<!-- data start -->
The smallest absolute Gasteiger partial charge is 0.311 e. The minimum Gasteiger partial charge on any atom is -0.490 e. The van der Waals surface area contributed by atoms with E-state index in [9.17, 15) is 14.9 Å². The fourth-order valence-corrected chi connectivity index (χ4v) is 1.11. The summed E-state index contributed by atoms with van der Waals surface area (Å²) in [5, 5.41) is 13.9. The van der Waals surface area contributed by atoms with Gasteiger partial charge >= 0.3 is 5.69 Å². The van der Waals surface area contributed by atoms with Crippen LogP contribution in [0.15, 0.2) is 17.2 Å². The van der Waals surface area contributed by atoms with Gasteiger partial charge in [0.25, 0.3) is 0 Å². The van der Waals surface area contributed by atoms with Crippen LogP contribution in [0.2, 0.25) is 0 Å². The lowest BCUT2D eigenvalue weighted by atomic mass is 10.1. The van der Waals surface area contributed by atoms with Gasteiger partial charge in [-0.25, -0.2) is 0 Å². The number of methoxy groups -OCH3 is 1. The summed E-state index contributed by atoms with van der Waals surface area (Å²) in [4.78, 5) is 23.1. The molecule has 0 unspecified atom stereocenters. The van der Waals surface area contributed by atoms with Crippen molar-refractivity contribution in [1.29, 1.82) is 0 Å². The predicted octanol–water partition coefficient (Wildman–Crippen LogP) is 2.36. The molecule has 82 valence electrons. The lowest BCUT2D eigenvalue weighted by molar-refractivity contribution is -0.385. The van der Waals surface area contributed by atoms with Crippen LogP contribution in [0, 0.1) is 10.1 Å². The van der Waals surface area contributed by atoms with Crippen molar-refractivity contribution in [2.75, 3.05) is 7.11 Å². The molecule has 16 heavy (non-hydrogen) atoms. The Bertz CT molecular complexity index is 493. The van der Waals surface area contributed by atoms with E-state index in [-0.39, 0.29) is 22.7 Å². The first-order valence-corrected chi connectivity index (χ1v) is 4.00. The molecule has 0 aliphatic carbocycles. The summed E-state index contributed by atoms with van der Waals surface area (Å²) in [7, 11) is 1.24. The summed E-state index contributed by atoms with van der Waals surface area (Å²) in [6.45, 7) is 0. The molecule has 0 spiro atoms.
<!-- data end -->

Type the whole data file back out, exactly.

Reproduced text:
The smallest absolute Gasteiger partial charge is 0.311 e. The minimum Gasteiger partial charge on any atom is -0.490 e. The van der Waals surface area contributed by atoms with E-state index in [9.17, 15) is 14.9 Å². The fourth-order valence-corrected chi connectivity index (χ4v) is 1.11. The summed E-state index contributed by atoms with van der Waals surface area (Å²) in [5, 5.41) is 13.9. The van der Waals surface area contributed by atoms with Gasteiger partial charge >= 0.3 is 5.69 Å². The van der Waals surface area contributed by atoms with Crippen LogP contribution in [0.15, 0.2) is 17.2 Å². The van der Waals surface area contributed by atoms with Gasteiger partial charge in [0.25, 0.3) is 0 Å². The van der Waals surface area contributed by atoms with Crippen LogP contribution in [0.2, 0.25) is 0 Å². The lowest BCUT2D eigenvalue weighted by atomic mass is 10.1. The van der Waals surface area contributed by atoms with Gasteiger partial charge in [-0.25, -0.2) is 0 Å². The number of methoxy groups -OCH3 is 1. The summed E-state index contributed by atoms with van der Waals surface area (Å²) in [4.78, 5) is 23.1. The molecule has 0 unspecified atom stereocenters. The van der Waals surface area contributed by atoms with Crippen molar-refractivity contribution in [1.29, 1.82) is 0 Å². The predicted octanol–water partition coefficient (Wildman–Crippen LogP) is 2.36. The molecule has 82 valence electrons. The lowest BCUT2D eigenvalue weighted by molar-refractivity contribution is -0.385. The van der Waals surface area contributed by atoms with Crippen LogP contribution in [0, 0.1) is 10.1 Å². The van der Waals surface area contributed by atoms with Crippen molar-refractivity contribution in [2.75, 3.05) is 7.11 Å². The molecule has 16 heavy (non-hydrogen) atoms. The Bertz CT molecular complexity index is 493. The van der Waals surface area contributed by atoms with E-state index in [-0.39, 0.29) is 22.7 Å². The first-order valence-corrected chi connectivity index (χ1v) is 4.00. The molecule has 0 aliphatic carbocycles. The summed E-state index contributed by atoms with van der Waals surface area (Å²) in [7, 11) is 1.24. The summed E-state index contributed by atoms with van der Waals surface area (Å²) in [6.45, 7) is 0. The molecule has 0 spiro atoms.